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Not currently on display at the V&A

Dress

1827-1829 (made), ca. 1770-1780 (woven)
Artist/Maker
Place Of Origin

A striped eighteenth-century silk gives this dress a vibrant quality. Women's clothes were often made from earlier fabrics, particularly when the colours, pattern and texture suited the fashions of the day. Eighteenth century taffetas were popular during the 1820s and 1830s as these crisp silks helped the skirts stand away from the body in graceful folds and the sleeves billow into elegant puffs. The delicate floral designs, woven stripes and soft colours also complemented contemporary lines in dress.

This evening gown is made from silk tobine dating from the 1770s. Silk tobines were taffetas patterned by being woven with an extra warp floating on the surface that was bound at intervals with silk weft threads. The warp here is in shades of red and the pattern it creates helps break up the uniformity of the stripes. This fabric was probably selected because, from a distance, the yellow, pink and red stripes resemble the 'rainbow style' prints introduced in the 1820s. 'Rainbow style' was a method of block-printing invented by the paper-stainer Spoerlin of Vienna. It was the first block-printed style adapted for roller-printing, as after the colours were applied to the cloth they were merged at the edges using a brush or roller. The result was a soft blending of colours evoking the effects of a rainbow.


object details
Categories
Object Type
Materials and Techniques
Brocaded silk tobine, trimmed with silk satin, lined with glazed cotton
Brief Description
Dress made of brocaded silk tobine trimmed with silk satin, fabric woven ca. 1770-1780, made in Great Britain, 1827-1829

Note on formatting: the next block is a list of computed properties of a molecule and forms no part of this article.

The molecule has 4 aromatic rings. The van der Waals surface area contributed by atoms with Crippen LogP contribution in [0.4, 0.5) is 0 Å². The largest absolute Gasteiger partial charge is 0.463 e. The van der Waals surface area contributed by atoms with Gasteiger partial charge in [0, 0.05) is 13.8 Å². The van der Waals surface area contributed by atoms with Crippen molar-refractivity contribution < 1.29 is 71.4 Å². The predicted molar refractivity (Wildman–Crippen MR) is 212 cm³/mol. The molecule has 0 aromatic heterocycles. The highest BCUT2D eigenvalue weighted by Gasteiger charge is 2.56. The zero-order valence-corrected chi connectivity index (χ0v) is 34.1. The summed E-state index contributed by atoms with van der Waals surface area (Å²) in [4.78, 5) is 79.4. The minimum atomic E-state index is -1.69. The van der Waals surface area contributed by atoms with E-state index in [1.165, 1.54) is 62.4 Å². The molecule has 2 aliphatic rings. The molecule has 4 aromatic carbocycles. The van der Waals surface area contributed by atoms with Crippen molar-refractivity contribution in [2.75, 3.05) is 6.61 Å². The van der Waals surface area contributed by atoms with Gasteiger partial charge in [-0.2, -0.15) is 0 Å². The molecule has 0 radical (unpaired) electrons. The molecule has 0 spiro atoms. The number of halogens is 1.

Physical Description
Evening dress made of brocaded silk tobine trimmed with silk satin and lined with cotton. Made from warp striped tobine in yellow cream and green with red warp patterns. The neck is low and oval, and the high waisted bodice is gauged in the centre front. The sleeves are short and full puffed, covered with lobed epaulets. The skirt is gathered to the bodice, and the gauging is slightly tighter at the centre back. Just below knee level is a wide band of gathered trimming, of matching material headed by a pleated band of green satin, and the lobed edges are bound with the same. Green satin is used to bind the neck, edge the epaulets and pipe the bodice seams. The dress fastens at the centre back with a false fastening of small self covered buttons, and the actual fastening was probably hook and eyes. The existing fastenings are replacements. There is a calico waistband on which are traces of a blue stamped trade mark, and the garment is lined with glazed cotton.
Credit line
Given by Miss C. Granger-Evans
Summary
A striped eighteenth-century silk gives this dress a vibrant quality. Women's clothes were often made from earlier fabrics, particularly when the colours, pattern and texture suited the fashions of the day. Eighteenth century taffetas were popular during the 1820s and 1830s as these crisp silks helped the skirts stand away from the body in graceful folds and the sleeves billow into elegant puffs. The delicate floral designs, woven stripes and soft colours also complemented contemporary lines in dress.



This evening gown is made from silk tobine dating from the 1770s. Silk tobines were taffetas patterned by being woven with an extra warp floating on the surface that was bound at intervals with silk weft threads. The warp here is in shades of red and the pattern it creates helps break up the uniformity of the stripes. This fabric was probably selected because, from a distance, the yellow, pink and red stripes resemble the 'rainbow style' prints introduced in the 1820s. 'Rainbow style' was a method of block-printing invented by the paper-stainer Spoerlin of Vienna. It was the first block-printed style adapted for roller-printing, as after the colours were applied to the cloth they were merged at the edges using a brush or roller. The result was a soft blending of colours evoking the effects of a rainbow.
Collection
Accession Number
T.1-1967

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record createdSeptember 9, 2005
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